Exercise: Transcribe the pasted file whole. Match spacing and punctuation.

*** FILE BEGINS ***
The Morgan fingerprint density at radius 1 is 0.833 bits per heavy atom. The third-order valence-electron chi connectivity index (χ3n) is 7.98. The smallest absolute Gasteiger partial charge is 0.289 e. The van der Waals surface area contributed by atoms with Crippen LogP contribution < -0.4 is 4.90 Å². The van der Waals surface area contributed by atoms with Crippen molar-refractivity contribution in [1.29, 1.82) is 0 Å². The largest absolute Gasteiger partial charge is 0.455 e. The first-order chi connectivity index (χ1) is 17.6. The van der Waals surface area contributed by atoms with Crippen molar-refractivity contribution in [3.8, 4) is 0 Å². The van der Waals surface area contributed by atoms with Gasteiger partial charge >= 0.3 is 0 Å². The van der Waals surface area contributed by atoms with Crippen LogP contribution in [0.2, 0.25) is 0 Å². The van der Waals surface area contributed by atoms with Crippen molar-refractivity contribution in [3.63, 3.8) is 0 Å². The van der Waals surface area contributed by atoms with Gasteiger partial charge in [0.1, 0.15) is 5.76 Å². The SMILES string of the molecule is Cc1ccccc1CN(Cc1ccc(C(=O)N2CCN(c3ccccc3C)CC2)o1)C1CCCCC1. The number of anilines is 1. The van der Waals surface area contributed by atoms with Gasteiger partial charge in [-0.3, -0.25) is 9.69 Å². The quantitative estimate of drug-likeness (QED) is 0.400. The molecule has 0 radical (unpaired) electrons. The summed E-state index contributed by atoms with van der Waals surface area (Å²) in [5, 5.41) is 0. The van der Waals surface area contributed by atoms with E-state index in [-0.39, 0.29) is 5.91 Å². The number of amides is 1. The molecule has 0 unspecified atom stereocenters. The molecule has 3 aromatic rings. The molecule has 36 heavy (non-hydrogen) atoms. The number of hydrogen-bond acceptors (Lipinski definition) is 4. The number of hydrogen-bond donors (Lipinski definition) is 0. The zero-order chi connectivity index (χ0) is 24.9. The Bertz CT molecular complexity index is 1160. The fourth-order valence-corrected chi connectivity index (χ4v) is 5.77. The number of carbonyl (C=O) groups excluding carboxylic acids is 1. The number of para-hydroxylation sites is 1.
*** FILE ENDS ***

The Morgan fingerprint density at radius 1 is 0.833 bits per heavy atom. The third-order valence-electron chi connectivity index (χ3n) is 7.98. The smallest absolute Gasteiger partial charge is 0.289 e. The van der Waals surface area contributed by atoms with Crippen LogP contribution < -0.4 is 4.90 Å². The van der Waals surface area contributed by atoms with Crippen molar-refractivity contribution in [1.29, 1.82) is 0 Å². The largest absolute Gasteiger partial charge is 0.455 e. The first-order chi connectivity index (χ1) is 17.6. The van der Waals surface area contributed by atoms with Crippen molar-refractivity contribution in [3.8, 4) is 0 Å². The van der Waals surface area contributed by atoms with Gasteiger partial charge >= 0.3 is 0 Å². The van der Waals surface area contributed by atoms with Crippen LogP contribution in [0.2, 0.25) is 0 Å². The van der Waals surface area contributed by atoms with Crippen molar-refractivity contribution in [3.63, 3.8) is 0 Å². The van der Waals surface area contributed by atoms with Gasteiger partial charge in [0.1, 0.15) is 5.76 Å². The SMILES string of the molecule is Cc1ccccc1CN(Cc1ccc(C(=O)N2CCN(c3ccccc3C)CC2)o1)C1CCCCC1. The number of anilines is 1. The van der Waals surface area contributed by atoms with Gasteiger partial charge in [-0.3, -0.25) is 9.69 Å². The quantitative estimate of drug-likeness (QED) is 0.400. The molecule has 0 radical (unpaired) electrons. The summed E-state index contributed by atoms with van der Waals surface area (Å²) in [5, 5.41) is 0. The van der Waals surface area contributed by atoms with E-state index in [-0.39, 0.29) is 5.91 Å². The number of amides is 1. The molecule has 0 unspecified atom stereocenters. The molecule has 3 aromatic rings. The molecule has 36 heavy (non-hydrogen) atoms. The number of hydrogen-bond acceptors (Lipinski definition) is 4. The number of hydrogen-bond donors (Lipinski definition) is 0. The zero-order chi connectivity index (χ0) is 24.9. The Bertz CT molecular complexity index is 1160. The fourth-order valence-corrected chi connectivity index (χ4v) is 5.77. The number of carbonyl (C=O) groups excluding carboxylic acids is 1. The number of para-hydroxylation sites is 1.